Truly, the wicked flee where no man pursueth. The pass defending UK democracy has been yielded without a struggle.

Friday, 6 July 2018

The Douro

The Douro is the third longest river in the Iberian peninsula and for seventy miles it winds through narrow canyons, demarcating the border between Spain and Portugal.

The entire Portuguese length of the river is now navigable, from Vila Nova de Gaia, at the estuary mouth opposite, Porto to the confluence with the River Agueda at the Spanish border. To make navigation possible many miles of artificial banks and five enormous dams / locks have been constructed. Carrapatelo, the largest of these locks, involves a single lift / drop of 114 feet.

Vessels of up to 272 feet long and 37 feet wide can pass these locks and entertaining cruises of one to two weeks can be arranged along the river. The ship on which we travelled, the Douro Elegance is only a year old and offers luxurious accommodation and facilities aboard.

The Douro has the world’s oldest demarcated wine producing area, as well as numerous groves of olives and almonds clinging to the rocky slopes on either bank. The quintas or wine estates are the centre of Port wine production.

Here, the shallow, rocky schist soil of the steep hillsides retains the day’s heat and radiates it back to the vines at night, preserving an even temperature. It also stresses the vines, forcing their roots deep and encouraging the production of grapes rather than excessive leaf.

I have to confess I was not previously aware of the existence of white port, which is a sweet aperitif. Ruby and tawny varieties of port I had encountered, but I was surprised to learn that only certain exceptional years are designated vintage and carry the date of the harvest. There are only one or two per decade. For other years the crucial thing is how long the wine matures in oak barrels (longer for tawny than ruby) and what year bottling takes place. Worth noting is that ten year old tawny is always ten years old, no matter how long you keep it in your cellar.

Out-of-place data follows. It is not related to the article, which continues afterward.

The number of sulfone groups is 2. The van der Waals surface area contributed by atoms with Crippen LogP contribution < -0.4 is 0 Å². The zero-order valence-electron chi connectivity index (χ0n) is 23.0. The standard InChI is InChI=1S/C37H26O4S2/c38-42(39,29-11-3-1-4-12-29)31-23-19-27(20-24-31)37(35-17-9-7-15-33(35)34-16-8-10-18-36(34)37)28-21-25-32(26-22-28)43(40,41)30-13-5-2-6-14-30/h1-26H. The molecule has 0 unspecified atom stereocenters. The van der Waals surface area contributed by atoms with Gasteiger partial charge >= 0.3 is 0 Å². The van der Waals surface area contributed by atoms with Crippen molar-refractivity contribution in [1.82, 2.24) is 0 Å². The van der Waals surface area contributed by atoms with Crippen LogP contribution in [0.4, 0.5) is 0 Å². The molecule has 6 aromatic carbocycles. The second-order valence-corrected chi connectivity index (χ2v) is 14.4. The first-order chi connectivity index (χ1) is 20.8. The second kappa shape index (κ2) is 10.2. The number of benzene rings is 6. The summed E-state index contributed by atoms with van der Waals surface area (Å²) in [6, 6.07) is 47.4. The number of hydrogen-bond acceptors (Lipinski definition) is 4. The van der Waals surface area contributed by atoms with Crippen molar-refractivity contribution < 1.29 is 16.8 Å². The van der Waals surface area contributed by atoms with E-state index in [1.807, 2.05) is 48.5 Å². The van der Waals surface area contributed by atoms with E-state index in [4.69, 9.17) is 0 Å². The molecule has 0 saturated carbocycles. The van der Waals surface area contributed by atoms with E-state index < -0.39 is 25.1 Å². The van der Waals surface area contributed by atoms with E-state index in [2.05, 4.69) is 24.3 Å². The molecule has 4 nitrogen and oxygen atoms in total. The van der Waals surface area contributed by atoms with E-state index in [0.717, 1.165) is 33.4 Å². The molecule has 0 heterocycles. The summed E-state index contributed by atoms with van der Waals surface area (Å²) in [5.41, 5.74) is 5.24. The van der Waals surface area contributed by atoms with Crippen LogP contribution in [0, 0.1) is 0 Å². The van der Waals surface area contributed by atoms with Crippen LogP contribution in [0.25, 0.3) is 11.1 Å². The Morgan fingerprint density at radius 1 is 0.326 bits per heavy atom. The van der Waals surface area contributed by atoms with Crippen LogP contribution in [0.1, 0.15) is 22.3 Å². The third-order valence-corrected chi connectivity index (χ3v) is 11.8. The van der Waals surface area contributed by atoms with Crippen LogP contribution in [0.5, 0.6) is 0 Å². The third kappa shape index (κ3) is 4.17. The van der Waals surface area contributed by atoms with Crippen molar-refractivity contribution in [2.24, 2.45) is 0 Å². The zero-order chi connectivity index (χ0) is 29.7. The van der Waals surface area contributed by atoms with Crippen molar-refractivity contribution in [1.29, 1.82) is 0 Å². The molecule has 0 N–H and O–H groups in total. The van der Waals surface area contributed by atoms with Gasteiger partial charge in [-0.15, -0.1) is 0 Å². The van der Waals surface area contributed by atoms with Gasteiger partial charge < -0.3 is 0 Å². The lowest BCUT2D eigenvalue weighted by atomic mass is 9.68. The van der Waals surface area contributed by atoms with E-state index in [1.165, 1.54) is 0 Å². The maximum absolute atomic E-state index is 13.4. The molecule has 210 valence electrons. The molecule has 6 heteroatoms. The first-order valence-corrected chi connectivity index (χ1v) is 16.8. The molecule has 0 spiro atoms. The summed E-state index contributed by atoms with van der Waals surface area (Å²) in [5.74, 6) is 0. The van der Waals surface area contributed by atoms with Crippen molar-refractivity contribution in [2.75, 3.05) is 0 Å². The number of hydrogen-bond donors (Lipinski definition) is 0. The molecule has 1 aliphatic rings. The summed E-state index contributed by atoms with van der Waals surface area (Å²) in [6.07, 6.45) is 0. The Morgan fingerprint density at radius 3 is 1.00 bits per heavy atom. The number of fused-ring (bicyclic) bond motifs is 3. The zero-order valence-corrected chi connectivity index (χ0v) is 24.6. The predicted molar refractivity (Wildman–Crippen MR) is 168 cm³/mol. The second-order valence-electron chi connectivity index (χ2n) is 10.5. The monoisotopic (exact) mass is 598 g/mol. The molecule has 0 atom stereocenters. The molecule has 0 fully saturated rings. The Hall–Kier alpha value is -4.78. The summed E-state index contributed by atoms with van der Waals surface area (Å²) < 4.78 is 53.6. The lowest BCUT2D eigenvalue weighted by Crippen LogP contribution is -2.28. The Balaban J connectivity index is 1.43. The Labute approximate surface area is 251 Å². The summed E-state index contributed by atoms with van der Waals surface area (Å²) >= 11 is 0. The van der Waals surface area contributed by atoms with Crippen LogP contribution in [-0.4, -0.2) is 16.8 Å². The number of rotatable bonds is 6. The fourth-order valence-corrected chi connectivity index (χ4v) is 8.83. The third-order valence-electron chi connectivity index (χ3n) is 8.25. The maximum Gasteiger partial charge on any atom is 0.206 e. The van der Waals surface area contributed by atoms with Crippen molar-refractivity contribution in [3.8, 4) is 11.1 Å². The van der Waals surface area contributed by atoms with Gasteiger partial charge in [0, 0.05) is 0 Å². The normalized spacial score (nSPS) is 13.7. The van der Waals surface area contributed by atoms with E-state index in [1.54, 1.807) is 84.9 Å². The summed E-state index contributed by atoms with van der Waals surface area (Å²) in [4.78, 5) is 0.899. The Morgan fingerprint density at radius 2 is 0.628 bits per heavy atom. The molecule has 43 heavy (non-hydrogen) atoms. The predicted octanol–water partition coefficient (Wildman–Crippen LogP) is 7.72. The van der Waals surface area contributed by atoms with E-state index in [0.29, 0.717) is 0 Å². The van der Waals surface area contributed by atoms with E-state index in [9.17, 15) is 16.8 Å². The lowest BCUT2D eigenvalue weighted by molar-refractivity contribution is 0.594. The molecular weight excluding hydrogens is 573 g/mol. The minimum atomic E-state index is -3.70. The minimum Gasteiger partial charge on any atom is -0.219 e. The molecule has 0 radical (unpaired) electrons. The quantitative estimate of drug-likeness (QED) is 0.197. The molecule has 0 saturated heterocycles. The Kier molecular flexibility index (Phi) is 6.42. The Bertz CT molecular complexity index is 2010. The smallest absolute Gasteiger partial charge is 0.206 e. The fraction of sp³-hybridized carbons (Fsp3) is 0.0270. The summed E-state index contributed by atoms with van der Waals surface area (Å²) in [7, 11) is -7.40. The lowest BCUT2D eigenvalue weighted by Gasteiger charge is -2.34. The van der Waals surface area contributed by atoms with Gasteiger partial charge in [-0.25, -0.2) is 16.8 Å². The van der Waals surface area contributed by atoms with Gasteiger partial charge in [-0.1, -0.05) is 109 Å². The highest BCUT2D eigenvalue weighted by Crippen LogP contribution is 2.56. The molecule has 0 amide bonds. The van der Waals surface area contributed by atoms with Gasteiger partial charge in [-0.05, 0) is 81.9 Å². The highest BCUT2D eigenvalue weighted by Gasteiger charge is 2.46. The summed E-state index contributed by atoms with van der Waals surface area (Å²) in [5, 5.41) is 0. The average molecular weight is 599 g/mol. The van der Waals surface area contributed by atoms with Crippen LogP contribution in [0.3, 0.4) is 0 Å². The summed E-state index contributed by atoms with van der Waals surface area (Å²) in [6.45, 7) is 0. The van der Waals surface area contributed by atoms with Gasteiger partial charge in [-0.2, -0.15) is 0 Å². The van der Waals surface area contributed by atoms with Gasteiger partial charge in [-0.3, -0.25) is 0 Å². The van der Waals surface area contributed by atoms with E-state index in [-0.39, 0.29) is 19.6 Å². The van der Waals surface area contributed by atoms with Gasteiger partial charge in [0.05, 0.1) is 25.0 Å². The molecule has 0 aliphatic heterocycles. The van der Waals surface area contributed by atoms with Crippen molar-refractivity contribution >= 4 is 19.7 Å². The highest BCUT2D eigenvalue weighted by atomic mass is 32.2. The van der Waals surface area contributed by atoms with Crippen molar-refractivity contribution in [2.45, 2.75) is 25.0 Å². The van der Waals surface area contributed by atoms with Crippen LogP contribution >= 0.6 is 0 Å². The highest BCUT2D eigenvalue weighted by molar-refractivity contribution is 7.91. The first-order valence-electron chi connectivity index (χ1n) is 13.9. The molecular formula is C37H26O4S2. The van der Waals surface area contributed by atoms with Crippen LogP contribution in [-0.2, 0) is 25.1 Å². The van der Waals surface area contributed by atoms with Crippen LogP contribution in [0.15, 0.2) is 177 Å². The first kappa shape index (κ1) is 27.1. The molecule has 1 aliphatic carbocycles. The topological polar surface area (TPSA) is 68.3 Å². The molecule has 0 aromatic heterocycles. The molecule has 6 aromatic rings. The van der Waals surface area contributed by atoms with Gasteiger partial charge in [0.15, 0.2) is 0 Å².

Wednesday, 4 July 2018

Griffon Vulture

Weighing up to 25 lb, and with a wingspan of 8 or 9 feet, the Eurasian Griffon (Gyps fulvus) is an inhabitant of crags such as these near Castelo Rodrigo in Portugal.

We were lucky enough to see both these birds and some Egyptian vultures (Neophron percnopterus), on our way back from visiting the fortified village itself.

Unfortunately, it took me a while to figure out how to photograph them properly and the Egyptians were gone by the time I achieved some degree of competence. 

This is the first report from our holiday in Portugal. We had some problems in getting there, but once we finally caught up with the ship, almost a day late, we had a great time cruising the Douro and later in Lisbon.

More reports to follow.